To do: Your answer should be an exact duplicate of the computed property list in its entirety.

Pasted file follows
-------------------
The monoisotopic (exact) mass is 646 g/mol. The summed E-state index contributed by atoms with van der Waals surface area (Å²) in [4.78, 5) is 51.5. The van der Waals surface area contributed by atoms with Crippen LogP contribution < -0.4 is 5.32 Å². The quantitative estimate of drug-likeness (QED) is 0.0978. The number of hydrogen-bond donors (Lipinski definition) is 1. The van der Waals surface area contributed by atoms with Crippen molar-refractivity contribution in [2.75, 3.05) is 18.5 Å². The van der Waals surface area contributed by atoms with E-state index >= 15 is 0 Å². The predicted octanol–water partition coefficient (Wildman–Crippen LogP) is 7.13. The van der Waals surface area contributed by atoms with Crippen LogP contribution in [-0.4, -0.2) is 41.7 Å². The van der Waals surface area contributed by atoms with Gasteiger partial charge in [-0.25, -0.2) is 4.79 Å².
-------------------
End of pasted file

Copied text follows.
The monoisotopic (exact) mass is 646 g/mol. The summed E-state index contributed by atoms with van der Waals surface area (Å²) in [4.78, 5) is 51.5. The van der Waals surface area contributed by atoms with Crippen LogP contribution < -0.4 is 5.32 Å². The quantitative estimate of drug-likeness (QED) is 0.0978. The number of hydrogen-bond donors (Lipinski definition) is 1. The van der Waals surface area contributed by atoms with Crippen molar-refractivity contribution in [2.75, 3.05) is 18.5 Å². The van der Waals surface area contributed by atoms with E-state index >= 15 is 0 Å². The predicted octanol–water partition coefficient (Wildman–Crippen LogP) is 7.13. The van der Waals surface area contributed by atoms with Crippen LogP contribution in [-0.4, -0.2) is 41.7 Å². The van der Waals surface area contributed by atoms with Gasteiger partial charge in [-0.25, -0.2) is 4.79 Å².